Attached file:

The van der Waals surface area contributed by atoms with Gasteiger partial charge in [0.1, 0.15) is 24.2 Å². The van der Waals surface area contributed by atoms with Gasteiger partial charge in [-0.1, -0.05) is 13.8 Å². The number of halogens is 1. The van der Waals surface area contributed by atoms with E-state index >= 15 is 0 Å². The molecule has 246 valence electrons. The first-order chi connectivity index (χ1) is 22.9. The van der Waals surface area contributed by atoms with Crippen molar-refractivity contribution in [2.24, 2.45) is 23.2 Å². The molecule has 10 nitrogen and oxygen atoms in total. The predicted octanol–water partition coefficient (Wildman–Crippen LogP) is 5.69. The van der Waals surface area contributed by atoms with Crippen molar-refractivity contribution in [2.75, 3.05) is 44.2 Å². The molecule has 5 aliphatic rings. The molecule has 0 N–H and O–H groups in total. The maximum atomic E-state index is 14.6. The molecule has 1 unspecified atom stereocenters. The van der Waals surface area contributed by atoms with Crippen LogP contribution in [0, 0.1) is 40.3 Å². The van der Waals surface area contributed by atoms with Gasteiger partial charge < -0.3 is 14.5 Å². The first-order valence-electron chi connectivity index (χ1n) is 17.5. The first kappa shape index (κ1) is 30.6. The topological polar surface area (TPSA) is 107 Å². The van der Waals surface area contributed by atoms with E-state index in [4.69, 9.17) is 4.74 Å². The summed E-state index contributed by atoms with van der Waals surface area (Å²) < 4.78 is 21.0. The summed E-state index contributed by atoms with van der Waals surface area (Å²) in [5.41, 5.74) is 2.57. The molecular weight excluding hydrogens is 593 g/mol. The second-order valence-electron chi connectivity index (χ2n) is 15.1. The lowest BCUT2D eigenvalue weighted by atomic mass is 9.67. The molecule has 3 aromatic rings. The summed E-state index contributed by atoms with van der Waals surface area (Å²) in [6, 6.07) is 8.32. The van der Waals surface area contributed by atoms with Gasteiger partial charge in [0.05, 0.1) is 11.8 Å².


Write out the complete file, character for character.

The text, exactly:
The van der Waals surface area contributed by atoms with Gasteiger partial charge in [0.1, 0.15) is 24.2 Å². The van der Waals surface area contributed by atoms with Gasteiger partial charge in [-0.1, -0.05) is 13.8 Å². The number of halogens is 1. The van der Waals surface area contributed by atoms with E-state index >= 15 is 0 Å². The molecule has 246 valence electrons. The first-order chi connectivity index (χ1) is 22.9. The van der Waals surface area contributed by atoms with Crippen molar-refractivity contribution in [2.24, 2.45) is 23.2 Å². The molecule has 10 nitrogen and oxygen atoms in total. The predicted octanol–water partition coefficient (Wildman–Crippen LogP) is 5.69. The van der Waals surface area contributed by atoms with Crippen molar-refractivity contribution in [2.75, 3.05) is 44.2 Å². The molecule has 5 aliphatic rings. The molecule has 0 N–H and O–H groups in total. The maximum atomic E-state index is 14.6. The molecule has 1 unspecified atom stereocenters. The van der Waals surface area contributed by atoms with Crippen LogP contribution in [0, 0.1) is 40.3 Å². The van der Waals surface area contributed by atoms with Gasteiger partial charge < -0.3 is 14.5 Å². The first-order valence-electron chi connectivity index (χ1n) is 17.5. The first kappa shape index (κ1) is 30.6. The topological polar surface area (TPSA) is 107 Å². The van der Waals surface area contributed by atoms with E-state index in [4.69, 9.17) is 4.74 Å². The summed E-state index contributed by atoms with van der Waals surface area (Å²) < 4.78 is 21.0. The summed E-state index contributed by atoms with van der Waals surface area (Å²) in [5.41, 5.74) is 2.57. The molecular weight excluding hydrogens is 593 g/mol. The second-order valence-electron chi connectivity index (χ2n) is 15.1. The lowest BCUT2D eigenvalue weighted by atomic mass is 9.67. The molecule has 3 aromatic rings. The summed E-state index contributed by atoms with van der Waals surface area (Å²) in [6, 6.07) is 8.32. The van der Waals surface area contributed by atoms with Gasteiger partial charge in [0.05, 0.1) is 11.8 Å².